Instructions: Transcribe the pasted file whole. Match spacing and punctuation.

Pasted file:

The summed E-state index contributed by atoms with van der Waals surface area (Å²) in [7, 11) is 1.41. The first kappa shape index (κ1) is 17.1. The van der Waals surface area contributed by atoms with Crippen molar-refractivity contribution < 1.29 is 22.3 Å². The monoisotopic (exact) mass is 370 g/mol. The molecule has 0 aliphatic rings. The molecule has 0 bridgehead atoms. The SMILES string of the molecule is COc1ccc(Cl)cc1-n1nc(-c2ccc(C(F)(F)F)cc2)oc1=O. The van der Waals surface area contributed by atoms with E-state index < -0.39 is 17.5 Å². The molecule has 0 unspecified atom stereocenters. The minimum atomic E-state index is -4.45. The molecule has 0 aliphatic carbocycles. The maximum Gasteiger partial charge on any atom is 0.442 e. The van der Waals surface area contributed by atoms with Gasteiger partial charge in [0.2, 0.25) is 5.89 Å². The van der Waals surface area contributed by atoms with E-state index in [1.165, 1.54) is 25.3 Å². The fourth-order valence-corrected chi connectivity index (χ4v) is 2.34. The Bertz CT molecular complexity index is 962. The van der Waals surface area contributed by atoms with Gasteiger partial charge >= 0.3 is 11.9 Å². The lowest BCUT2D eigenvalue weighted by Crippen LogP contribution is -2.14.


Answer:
The summed E-state index contributed by atoms with van der Waals surface area (Å²) in [7, 11) is 1.41. The first kappa shape index (κ1) is 17.1. The van der Waals surface area contributed by atoms with Crippen molar-refractivity contribution < 1.29 is 22.3 Å². The monoisotopic (exact) mass is 370 g/mol. The molecule has 0 aliphatic rings. The molecule has 0 bridgehead atoms. The SMILES string of the molecule is COc1ccc(Cl)cc1-n1nc(-c2ccc(C(F)(F)F)cc2)oc1=O. The van der Waals surface area contributed by atoms with E-state index < -0.39 is 17.5 Å². The molecule has 0 unspecified atom stereocenters. The minimum atomic E-state index is -4.45. The molecule has 0 aliphatic carbocycles. The maximum Gasteiger partial charge on any atom is 0.442 e. The van der Waals surface area contributed by atoms with Gasteiger partial charge in [0.2, 0.25) is 5.89 Å². The van der Waals surface area contributed by atoms with E-state index in [1.165, 1.54) is 25.3 Å². The fourth-order valence-corrected chi connectivity index (χ4v) is 2.34. The Bertz CT molecular complexity index is 962. The van der Waals surface area contributed by atoms with Gasteiger partial charge >= 0.3 is 11.9 Å². The lowest BCUT2D eigenvalue weighted by Crippen LogP contribution is -2.14.